Better Care aims to join up Health and Social Care around ‘frail’ adults and Impetus is involved in the discussions on how we make this work in Brighton & Hove. One of the key points is how the voluntary sector can make health and social care services more effective by offering community-based support such as befriending. This video from the King’s Fund shows the ideal situation.
Snip, Snip, Snip – The Real Impact of Voluntary Sector CutsPosted on 4th March 2014 by Jo Crease
A chilly but lively rally of voluntary sector organisations, service users, parents and others gathered outside Hove Town Hall last Thursday to make sure Councillors understood the impact of cutting Brighton & Hove Discretionary Grants by 10%.
While an amendment to reject this cut was passed, Councillors ultimately failed to agree on the budget overall, so will meet again tomorrow night. Here’s what they need to know about the real impact of nibbling away at funding to voluntary sector organisations.
The impact for us of the 10% cut in this grant would be relatively small on its own, but in conjunction with other cuts that we are experiencing (or are aware might come) it adds up to a worrying picture, for two reasons.
Mental Health: Time to TalkPosted on 6th February 2014 by Seb Feast
Today, February 6th, is the first ever Time to Talk day.
At Impetus we know that mental health problems can show themselves in lots of different ways and we see this every day in our work – our Neighbourhood Care Scheme (NCS) links older people and those with physical disabilities with volunteers to build personal connections, allowing them to combat isolation and depression with somebody by their side.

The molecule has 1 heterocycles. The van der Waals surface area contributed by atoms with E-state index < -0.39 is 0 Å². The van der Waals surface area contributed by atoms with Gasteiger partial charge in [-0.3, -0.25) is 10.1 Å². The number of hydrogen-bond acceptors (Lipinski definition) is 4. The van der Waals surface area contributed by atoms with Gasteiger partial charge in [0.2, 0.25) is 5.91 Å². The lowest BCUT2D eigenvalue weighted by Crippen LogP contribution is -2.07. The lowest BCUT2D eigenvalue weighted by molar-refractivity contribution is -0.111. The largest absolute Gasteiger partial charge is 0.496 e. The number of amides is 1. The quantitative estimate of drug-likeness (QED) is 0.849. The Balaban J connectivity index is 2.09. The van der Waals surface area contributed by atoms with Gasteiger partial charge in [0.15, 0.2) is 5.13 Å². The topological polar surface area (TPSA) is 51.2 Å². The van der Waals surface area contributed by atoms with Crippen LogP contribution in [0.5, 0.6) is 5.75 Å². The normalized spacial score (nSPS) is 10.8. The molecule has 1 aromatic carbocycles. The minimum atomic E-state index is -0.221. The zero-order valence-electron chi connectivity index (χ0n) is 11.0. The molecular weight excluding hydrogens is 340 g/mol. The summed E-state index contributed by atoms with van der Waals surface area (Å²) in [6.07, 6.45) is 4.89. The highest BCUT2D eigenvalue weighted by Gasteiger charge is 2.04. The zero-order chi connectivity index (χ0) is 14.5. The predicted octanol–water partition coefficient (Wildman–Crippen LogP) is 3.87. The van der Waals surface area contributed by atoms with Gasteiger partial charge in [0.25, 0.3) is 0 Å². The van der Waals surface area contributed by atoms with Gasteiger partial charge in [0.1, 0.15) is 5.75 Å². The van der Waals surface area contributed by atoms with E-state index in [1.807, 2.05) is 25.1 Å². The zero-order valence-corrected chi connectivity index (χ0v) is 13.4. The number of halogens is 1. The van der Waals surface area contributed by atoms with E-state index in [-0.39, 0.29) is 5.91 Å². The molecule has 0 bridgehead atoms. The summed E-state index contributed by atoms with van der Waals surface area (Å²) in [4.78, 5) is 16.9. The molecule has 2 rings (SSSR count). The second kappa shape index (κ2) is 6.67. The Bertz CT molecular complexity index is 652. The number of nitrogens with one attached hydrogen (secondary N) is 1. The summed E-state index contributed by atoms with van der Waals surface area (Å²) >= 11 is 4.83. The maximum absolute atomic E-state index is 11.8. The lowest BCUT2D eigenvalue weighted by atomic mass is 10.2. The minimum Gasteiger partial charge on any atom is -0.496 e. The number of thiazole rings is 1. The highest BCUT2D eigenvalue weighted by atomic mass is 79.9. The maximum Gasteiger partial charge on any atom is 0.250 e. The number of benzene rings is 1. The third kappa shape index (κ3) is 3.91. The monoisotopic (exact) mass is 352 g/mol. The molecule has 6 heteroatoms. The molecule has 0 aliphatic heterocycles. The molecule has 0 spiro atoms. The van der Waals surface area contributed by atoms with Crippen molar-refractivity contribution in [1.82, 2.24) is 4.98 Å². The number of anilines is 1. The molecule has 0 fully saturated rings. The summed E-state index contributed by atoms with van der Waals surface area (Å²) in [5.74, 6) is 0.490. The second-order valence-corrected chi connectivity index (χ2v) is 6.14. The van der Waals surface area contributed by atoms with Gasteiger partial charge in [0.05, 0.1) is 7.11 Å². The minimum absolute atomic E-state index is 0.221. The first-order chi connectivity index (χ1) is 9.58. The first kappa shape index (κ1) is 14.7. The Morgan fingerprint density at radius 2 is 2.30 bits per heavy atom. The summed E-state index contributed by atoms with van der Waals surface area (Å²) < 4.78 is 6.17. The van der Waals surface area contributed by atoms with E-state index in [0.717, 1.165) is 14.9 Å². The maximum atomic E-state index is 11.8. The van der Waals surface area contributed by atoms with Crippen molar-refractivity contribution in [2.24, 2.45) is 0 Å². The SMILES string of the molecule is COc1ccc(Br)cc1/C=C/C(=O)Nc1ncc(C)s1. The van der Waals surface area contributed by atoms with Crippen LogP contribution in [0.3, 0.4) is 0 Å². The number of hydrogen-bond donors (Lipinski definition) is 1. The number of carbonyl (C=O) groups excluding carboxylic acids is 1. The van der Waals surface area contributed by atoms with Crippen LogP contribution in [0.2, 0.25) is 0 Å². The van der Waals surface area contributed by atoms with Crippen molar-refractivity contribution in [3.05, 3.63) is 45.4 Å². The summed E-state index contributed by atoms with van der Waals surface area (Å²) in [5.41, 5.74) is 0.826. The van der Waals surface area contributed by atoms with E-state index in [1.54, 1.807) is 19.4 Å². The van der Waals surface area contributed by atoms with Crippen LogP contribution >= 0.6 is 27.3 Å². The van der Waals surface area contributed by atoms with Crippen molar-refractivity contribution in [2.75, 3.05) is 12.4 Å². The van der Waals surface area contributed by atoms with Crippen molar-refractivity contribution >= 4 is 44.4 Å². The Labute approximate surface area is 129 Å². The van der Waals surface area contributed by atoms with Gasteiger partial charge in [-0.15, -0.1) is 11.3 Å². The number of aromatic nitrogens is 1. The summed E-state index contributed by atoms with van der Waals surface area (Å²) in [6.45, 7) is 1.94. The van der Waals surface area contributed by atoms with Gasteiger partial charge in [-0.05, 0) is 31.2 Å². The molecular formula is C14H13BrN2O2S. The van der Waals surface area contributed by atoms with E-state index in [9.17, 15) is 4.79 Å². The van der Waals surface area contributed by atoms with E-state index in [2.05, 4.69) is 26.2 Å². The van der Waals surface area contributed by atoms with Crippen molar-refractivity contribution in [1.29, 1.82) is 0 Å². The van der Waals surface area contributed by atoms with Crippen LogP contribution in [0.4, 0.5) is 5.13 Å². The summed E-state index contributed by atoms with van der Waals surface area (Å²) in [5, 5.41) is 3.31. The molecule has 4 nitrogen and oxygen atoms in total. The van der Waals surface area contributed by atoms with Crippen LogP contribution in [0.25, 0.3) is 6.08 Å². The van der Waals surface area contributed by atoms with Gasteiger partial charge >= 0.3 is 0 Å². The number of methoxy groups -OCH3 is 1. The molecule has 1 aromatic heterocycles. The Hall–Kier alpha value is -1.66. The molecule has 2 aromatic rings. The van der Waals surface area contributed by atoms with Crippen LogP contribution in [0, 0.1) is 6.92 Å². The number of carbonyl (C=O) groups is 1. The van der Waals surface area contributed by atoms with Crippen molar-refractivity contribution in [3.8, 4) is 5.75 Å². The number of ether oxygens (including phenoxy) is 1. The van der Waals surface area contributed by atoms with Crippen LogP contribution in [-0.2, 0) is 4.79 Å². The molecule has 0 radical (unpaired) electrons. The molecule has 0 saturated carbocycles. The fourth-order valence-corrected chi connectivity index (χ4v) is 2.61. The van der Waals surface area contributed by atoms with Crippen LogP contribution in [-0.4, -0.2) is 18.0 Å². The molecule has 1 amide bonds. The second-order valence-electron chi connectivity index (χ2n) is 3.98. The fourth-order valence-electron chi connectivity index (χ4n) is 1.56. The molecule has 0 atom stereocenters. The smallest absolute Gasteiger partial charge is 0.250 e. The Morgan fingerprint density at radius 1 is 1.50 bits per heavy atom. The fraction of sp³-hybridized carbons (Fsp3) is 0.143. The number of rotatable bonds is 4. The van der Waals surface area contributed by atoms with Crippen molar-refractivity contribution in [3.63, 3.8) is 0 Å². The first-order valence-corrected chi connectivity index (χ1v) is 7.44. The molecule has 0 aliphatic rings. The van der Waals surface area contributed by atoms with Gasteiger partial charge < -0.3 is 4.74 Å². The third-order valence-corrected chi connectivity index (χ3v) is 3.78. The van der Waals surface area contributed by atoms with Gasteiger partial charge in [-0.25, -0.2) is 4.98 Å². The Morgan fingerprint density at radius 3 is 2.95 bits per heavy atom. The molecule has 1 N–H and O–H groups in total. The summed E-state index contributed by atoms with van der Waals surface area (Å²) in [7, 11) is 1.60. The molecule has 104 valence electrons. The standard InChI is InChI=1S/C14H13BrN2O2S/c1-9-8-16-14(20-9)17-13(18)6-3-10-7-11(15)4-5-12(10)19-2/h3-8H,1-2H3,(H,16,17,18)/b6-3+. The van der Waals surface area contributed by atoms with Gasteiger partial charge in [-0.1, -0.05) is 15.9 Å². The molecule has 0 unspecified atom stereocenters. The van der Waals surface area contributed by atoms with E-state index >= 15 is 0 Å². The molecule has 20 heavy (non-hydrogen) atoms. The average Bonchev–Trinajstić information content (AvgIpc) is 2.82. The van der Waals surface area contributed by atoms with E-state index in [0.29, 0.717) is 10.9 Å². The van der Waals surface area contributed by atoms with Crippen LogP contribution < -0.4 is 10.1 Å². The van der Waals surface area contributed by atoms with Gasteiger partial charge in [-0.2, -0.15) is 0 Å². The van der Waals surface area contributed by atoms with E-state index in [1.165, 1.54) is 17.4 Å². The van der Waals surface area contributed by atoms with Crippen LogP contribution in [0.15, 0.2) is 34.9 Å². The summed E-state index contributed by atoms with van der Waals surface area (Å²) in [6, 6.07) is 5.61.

Cut-Price Care?Posted on 5th February 2014 by Jo Crease
I happened to catch part of the Radio 4 programme called Cut-Price Care last night. They looked at whether we can be confident that home care provided for older people and those with disabilities is of proper quality.
They say “Ministers have promised a new focus on home care for the elderly and disabled amid concern that 15-minute calls and a low-paid, under-skilled workforce are leaving vulnerable people at risk.”
Brighton & Hove has a series of private companies providing home care for them, with a budget of over £11 million a year. Some of the care provided is exceptionally good, and some is not so good – and according to Radio 4, this tends to be the picture across the country. Their programme makes the point: you wouldn’t want to be the unlucky person who happened to have their care provided by a not-so-good company, would you?
Steps on the roadPosted on 31st January 2014 by Jo Crease
I’ve been thinking a lot about data, defining outcomes and evidencing our impact this week. We are at the beginning of implementing a new database, and we are at that stage of the process where we have high hopes, are expecting miracles and nothing has gone wrong yet!
Of course, reality will bite and our expectations will be trimmed and adjusted by the setting up process, training and the early days of usage, until we hopefully end up with something that works for us all, across the organisation. Whatever it is will be an improvement on where we are, and that is what we work for every day in every part of our organisation.
In a waft of the Bader-Meinhof effect, while we’ve been talking about how we collect and use data, a piece of work I did before I joined Impetus – DataBridge - has cropped up twice this week. This looked at the use of data and Open Data in the voluntary sector.